The Best 30-minute Recipe: A Best Recipe Classic by Cooks Illustrated MagazineAmericas Test Kitchen revolutionizes weeknight cooking with this Best Recipe must have Weve all been disappointed in the quick recipe craze. Recipes either arent really that fast or they dont taste good. Enter the tireless test cooks from Americas Test Kitchen who have exhaustively tested every recipe in this 300-plus collection for both time (all come in at or under 30 minutes) and, most importantly, taste. Special features of this new Best Recipe book include: Starting with Leftovers, Making the Minutes Count, and Kitchen Shortcuts. The Best 30-Minute Recipe is arranged by technique and includes 150 illustrations and 16 pages of color photographs.
Cook's Illustrated All-time Best Side Dishes Special Issue
If you are new here, you may want to learn a little more about how this site works. Eat Your Books has indexed recipes from leading cookbooks and magazines as well recipes from the best food websites and blogs. Imagine having a single searchable index of all your recipes — both digital and print! Automatically add future editions to my Bookshelf. Categories: Sauces for meat; Main course; French Ingredients: shallots; beef broth; brandy; heavy cream; beef strip steaks; black peppercorns Accompaniments: Pan-roasted broccoli. Categories: Main course; French Ingredients: baking potatoes; peanut oil; beef strip steaks Accompaniments: Herb butter.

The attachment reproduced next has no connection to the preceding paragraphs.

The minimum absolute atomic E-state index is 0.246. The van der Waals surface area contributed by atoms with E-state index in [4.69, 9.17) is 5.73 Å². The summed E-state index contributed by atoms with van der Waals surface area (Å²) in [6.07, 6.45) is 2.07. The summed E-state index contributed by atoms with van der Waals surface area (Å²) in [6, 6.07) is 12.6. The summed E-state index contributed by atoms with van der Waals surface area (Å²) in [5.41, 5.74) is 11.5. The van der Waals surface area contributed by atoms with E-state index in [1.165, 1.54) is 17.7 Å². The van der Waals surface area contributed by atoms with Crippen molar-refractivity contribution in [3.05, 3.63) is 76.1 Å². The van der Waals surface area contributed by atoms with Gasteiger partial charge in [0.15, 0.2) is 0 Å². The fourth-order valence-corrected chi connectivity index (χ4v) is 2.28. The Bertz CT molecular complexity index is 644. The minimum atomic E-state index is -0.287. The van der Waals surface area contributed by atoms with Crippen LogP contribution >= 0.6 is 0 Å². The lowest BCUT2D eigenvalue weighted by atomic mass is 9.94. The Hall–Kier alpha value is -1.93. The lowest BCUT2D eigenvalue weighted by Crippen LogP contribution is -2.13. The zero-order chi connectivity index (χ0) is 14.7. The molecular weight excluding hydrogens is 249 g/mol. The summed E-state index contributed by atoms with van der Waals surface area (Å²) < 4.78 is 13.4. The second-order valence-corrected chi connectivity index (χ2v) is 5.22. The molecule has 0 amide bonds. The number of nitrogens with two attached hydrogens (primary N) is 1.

Bad profiteroles are misshapen, underrisen, soggy affairs. Great profiteroles are crisp and delicate—and they can be made at home in just 90 minutes. For a well-crusted steak with a quick pan sauce, sear on the stovetop in the right size pan and finish in the oven. This sauce was inspired by one served in a Paris bistro, where the menu includes steak frites and nothing else. Cooking the beans ahead saves time when you need it most—in the final moments before dinner.
We start the process of testing each recipe with a complete lack of conviction, which means that we accept no claim, no theory, no technique, and no recipe at face value. We simply assemble as many variations as possible, test half a dozen of the most promising, and taste the results blind. We then construct our own hybrid recipe and continue to test it, varying the ingredients, techniques, and cooking times until we reach a consensus. The result, we hope, is the best version of a particular recipe, but we realize that only you can be the final judge of our success or failure. Everything remains the same.
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